Everything changed during a quick lunchtime visit to Canadian Tire. Don noticed oven mitts on sale and he suggested we might try to work in Geddy’s chicken ovens with a drum stick request written on the mitts. Brilliant! With the intersecting meaning of “drum sticks” involving both drums and chicken, we had the basis of our phrase. Four dollars later we had our oven mitts and we went at them with magic markers. I wrote “Got drumsticks?” on mine while Don wrote “Mmmmm, Chicken” on one side of his, and “Got drumsticks?” on the reverse. Unfortunately, the ninth row was farther away from the stage than I expected and I pretty much gave up hope before the show even started. Don was more of a trooper, holding up his glove when I didn’t think there was any hope of it being seen. The first time they turned on the house-lights so the band could have a look at us, we brandished our mitts to the great amusement of the people who sat in the rows ahead of us who turned to look back at the crowd.
Kelly and Gord were not part of the oven mitt plan, and we took perverse pleasure in not explaining what the phrases meant and why we had oven mitts at all. It turned out that Kelly was responsible for the most “mitt exposure.” She wore them more than we did, and even ran up to the stage with them a few times, unfortunately to no avail. Oh well, nothing ventured, nothing gained.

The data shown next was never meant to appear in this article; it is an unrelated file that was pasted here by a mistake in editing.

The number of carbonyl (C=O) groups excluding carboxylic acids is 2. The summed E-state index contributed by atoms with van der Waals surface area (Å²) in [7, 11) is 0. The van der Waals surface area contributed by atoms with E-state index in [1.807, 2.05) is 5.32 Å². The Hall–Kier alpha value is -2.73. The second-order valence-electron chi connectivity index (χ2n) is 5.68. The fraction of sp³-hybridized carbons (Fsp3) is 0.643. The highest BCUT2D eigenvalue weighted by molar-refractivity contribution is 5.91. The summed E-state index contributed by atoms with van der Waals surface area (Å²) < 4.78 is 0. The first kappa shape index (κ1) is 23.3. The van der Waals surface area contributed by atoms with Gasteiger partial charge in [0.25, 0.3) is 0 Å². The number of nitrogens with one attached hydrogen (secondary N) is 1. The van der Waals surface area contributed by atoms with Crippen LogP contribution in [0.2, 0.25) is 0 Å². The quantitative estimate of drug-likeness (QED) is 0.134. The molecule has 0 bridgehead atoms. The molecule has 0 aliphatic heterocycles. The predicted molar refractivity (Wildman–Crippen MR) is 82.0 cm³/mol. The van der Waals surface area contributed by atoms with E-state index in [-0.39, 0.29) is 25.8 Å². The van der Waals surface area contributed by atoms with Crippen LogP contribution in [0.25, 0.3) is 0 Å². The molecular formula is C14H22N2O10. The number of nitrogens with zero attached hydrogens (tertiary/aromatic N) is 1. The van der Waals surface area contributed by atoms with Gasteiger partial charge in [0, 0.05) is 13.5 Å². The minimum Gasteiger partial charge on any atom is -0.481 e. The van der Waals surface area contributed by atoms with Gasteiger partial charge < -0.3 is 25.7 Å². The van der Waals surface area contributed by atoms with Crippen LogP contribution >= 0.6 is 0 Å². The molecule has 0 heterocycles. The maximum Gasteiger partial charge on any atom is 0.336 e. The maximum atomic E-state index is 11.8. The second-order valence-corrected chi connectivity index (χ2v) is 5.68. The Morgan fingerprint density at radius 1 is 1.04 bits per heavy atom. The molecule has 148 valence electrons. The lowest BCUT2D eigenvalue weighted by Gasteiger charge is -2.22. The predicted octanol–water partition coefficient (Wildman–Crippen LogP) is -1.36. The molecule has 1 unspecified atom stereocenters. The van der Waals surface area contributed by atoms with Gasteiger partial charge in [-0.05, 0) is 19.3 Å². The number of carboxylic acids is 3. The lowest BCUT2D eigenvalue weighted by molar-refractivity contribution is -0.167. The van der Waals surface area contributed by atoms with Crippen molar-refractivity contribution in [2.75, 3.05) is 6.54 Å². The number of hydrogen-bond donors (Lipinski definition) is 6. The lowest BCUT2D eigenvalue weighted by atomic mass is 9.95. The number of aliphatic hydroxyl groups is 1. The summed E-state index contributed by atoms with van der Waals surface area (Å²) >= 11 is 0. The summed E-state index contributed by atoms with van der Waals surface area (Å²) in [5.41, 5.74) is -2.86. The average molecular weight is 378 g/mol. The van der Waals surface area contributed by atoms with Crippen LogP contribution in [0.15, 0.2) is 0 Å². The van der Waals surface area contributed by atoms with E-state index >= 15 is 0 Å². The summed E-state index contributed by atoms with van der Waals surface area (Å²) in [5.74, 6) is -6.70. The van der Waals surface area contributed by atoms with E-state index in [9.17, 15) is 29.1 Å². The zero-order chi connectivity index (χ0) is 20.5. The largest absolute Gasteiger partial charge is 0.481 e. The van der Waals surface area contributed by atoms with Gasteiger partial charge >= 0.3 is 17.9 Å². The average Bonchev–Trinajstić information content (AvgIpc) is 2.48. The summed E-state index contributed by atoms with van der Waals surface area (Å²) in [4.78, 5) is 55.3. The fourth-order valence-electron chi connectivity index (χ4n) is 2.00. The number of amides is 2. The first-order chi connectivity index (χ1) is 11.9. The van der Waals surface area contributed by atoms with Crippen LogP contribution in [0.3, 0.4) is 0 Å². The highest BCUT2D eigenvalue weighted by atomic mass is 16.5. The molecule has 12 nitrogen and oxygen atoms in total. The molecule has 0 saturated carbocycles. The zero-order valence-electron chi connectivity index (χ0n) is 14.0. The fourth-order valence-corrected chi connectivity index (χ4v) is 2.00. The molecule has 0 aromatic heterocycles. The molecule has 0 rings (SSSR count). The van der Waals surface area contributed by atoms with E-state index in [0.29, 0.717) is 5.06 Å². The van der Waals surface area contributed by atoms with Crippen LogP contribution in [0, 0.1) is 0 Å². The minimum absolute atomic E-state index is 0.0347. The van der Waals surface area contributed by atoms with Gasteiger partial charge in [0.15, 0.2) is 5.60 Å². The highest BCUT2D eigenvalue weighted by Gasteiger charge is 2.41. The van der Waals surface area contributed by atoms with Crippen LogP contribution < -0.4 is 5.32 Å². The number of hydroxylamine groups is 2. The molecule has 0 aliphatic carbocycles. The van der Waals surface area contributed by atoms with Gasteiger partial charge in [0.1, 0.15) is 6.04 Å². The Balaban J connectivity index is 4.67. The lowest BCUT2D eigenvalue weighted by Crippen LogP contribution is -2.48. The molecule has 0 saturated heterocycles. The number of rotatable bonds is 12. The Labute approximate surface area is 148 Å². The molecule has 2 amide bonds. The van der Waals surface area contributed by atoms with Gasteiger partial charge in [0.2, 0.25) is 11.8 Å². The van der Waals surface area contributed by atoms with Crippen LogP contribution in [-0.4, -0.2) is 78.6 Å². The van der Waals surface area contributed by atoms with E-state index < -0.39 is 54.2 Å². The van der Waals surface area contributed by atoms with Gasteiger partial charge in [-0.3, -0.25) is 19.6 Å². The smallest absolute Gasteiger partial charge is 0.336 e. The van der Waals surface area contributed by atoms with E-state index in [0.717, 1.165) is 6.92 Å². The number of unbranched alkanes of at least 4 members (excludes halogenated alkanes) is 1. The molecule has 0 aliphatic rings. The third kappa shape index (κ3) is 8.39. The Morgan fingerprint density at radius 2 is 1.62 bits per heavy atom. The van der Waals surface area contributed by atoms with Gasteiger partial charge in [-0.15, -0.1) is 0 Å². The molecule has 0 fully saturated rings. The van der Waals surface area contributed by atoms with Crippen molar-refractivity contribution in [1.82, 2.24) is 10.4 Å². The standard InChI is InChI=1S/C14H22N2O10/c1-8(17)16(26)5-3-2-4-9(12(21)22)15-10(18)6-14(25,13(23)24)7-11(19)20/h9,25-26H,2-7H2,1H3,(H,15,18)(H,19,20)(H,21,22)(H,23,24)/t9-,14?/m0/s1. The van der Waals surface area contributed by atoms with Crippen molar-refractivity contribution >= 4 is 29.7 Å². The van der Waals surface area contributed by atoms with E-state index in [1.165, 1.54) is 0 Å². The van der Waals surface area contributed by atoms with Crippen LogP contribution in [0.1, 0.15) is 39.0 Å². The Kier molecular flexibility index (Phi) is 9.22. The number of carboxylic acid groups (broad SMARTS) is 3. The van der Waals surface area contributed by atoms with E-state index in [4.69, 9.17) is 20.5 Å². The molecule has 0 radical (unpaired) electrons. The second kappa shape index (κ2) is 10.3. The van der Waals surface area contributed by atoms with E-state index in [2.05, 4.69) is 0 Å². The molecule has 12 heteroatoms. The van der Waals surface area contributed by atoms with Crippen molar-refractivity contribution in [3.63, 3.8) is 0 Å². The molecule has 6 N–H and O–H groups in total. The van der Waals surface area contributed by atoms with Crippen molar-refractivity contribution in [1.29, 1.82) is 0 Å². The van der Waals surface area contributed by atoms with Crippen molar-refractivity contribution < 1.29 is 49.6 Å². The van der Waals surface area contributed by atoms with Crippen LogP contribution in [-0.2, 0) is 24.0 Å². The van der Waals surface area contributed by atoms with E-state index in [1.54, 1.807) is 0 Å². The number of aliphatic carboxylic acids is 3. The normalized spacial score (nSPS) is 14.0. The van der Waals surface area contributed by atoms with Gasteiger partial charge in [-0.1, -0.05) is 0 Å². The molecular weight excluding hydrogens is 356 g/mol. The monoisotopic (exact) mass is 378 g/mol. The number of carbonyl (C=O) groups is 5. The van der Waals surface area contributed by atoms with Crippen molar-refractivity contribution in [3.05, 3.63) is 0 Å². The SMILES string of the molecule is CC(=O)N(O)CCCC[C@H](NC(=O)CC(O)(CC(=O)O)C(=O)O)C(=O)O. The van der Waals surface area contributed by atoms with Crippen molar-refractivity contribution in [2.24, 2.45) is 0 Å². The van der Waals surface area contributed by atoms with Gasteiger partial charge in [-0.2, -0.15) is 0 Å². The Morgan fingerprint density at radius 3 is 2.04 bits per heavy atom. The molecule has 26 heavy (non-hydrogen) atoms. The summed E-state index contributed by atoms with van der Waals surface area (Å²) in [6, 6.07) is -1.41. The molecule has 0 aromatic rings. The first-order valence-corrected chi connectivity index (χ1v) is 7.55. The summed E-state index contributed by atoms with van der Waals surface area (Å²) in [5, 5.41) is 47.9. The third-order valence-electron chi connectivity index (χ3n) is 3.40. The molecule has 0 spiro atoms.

I thought to myself that we’d have had a fighting chance if only we were sitting closer. In thinking about it further, I marvelled that I was actually complaining to myself about sitting in the far reaches of the ninth row. I stopped this line of thought immediately, once I realised how ridiculous I was being.
In retrospect, I shouldn’t have been the least bit surprised at Kelly’s enthusiasm. I met her when we worked at Corel, and before I had even really spoken to her in the office, I saw her and Gord with a huge banner at the Ottawa Roll the Bones concert in the Civic Centre. I remember thinking to myself, “Hey, she looks just like a woman who works in my department. Naaaa, couldn’t be. What are the chances?” Despite the chances, it was her. The show was on November 26, 1991 in the Civic Centre. Where does the time go?
And while we’re talking about where the time goes, the Ottawa Rush show we attended this week was on the twenty-third anniversary, to the day, of the first Rush concert Don went to. He first saw them in support of Grace Under Pressure at Maple Leaf Gardens on September 21, 1984. My first show was one album earlier, in November 1982, twenty-five years ago this year. Gord shreds all of us, having seen them on the 2112 tour in 1976. He probably doesn’t want to be reminded of the thirty-one years that have passed since his first Rush concert!
So that’s it. Another great album and another fabulous concert. The Snakes and Arrows tour is on its way to Europe in October, and afterwards, the band will enjoy a well deserved rest.
So when’s the next album coming out, exactly?